Analysis Pages

Facts in Hamlet

Facts Examples in Hamlet:

Act I - Scene I

🔒 3

"Long live the King!..."   (Act I - Scene I)

This well-known exclamation originated in 1422 in France, following the death of Charles VI and the ascension of Charles VII. The original expression was "The king is dead, long live the king!" ("Le roi est mort; vive le roi!") In England, to avoid civil war over the order of succession, the Royal Council declared that "[t]he throne shall never be empty; the country shall never be without a monarch." Thus, "long live the king!" became an English cry as well. In this case, it's less a sign of patriotism and more of a signal that Bernardo is a friend and not a foe.

"A platform..."   (Act I - Scene I)

According to Alec Guinness, the famed Shakespearean actor, London's Globe Theater, where Shakespeare's tragedy was originally performed, was built with plaster mixed with goat hair. This hair is said to give the human voice resonance in the theater, allowing the actors to be heard with little effort. This raised platform would've been built directly on the stage, allowing the actors to benefit from the goat hair.

"struck twelve..."   (Act I - Scene I)

Midnight has long been associated with ghosts and other supernatural entities like witches and demons. It is thought to be the time when magic is at its most powerful. Because of these associations with the supernatural, midnight later became known as the "witching hour," a term first used in print by the American author Washington Irving in "The Legend of Sleepy Hollow" in 1820. 

"With juice of cursed hebenon..."   (Act I - Scene V)

Hebenon is a poison of unknown origin. Shakespeare's scholars suggest that it could either be hemlock, the poison that killed Socrates, henbane, a kind of nightshade, ebony, sometimes spelled with an "h," or yew, a common poison extracted from the tree. Other scholars argue that Shakespeare's knowledge of botany was insufficient for him to know what poison, exactly, Claudius would've used; so he made one up.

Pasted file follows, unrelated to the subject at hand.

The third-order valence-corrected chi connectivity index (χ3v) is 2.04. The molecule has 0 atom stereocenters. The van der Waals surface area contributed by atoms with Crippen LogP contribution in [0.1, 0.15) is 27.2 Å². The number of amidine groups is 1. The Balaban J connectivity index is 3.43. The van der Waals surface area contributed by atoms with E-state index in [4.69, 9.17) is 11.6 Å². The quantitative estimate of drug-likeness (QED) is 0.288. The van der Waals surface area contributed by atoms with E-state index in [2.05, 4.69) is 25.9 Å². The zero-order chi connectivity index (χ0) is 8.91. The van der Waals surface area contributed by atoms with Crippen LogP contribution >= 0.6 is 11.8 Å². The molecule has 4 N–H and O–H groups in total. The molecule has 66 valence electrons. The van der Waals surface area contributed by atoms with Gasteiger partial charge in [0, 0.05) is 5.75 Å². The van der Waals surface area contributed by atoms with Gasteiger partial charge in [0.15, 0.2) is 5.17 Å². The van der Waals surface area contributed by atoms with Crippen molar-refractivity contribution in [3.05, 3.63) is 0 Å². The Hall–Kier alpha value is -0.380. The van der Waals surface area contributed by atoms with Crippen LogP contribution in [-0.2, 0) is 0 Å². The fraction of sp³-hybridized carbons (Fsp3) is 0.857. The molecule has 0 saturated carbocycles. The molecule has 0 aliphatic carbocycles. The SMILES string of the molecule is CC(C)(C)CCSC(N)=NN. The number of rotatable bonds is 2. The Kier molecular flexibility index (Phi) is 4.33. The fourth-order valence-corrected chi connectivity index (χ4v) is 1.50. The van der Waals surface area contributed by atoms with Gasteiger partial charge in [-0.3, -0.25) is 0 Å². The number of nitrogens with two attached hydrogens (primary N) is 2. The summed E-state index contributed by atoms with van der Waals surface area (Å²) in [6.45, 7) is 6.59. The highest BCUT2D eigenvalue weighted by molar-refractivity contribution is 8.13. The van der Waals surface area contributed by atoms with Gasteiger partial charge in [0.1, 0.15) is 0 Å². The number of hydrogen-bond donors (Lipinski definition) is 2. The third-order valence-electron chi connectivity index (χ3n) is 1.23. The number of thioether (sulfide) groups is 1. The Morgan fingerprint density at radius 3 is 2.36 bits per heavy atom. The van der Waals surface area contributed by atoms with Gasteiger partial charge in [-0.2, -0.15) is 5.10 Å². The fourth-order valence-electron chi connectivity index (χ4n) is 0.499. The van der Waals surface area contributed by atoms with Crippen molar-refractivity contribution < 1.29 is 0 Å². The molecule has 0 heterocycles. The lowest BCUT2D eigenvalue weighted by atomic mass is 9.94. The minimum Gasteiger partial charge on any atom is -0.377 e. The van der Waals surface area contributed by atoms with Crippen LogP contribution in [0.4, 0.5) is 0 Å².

"unreclaimed blood,..."   (Act II - Scene I)

"Unreclaimed blood" refers to somebody having too much blood in the body. Blood is one of Hippocrates’ four bodily humors (the others being black bile, yellow bile, and phlegm), and it is associated with the emotion of sanguinity, or excessive passion and lust. ‘Hot-blooded’ is a modern term with similar meaning.

"bounded in a nutshell..."   (Act II - Scene II)

That is, Hamlet could be confined in a nutshell and it wouldn't bother him, suggesting that it's not the size of the prison that matters. Though Shakespeare brought this phrase into popular use, it originated in ancient Greece, where Cicero purportedly said that Homer's Iliad had been written on a sheet of parchment that fit into the shell of a walnut.

"There's fennel for you, and columbines..."   (Act IV - Scene V)

Ophelia has begun throwing flowers, each of which have symbolic meanings: fennel means flattery, columbines mean cuckoldry, rue means pity, daisies mean false love, and violets mean faithfulness. From this, we can assume that Opehlia has been walking around with a bouquet of flowers, both like a woman in mourning and a bride to be.

Analysis Pages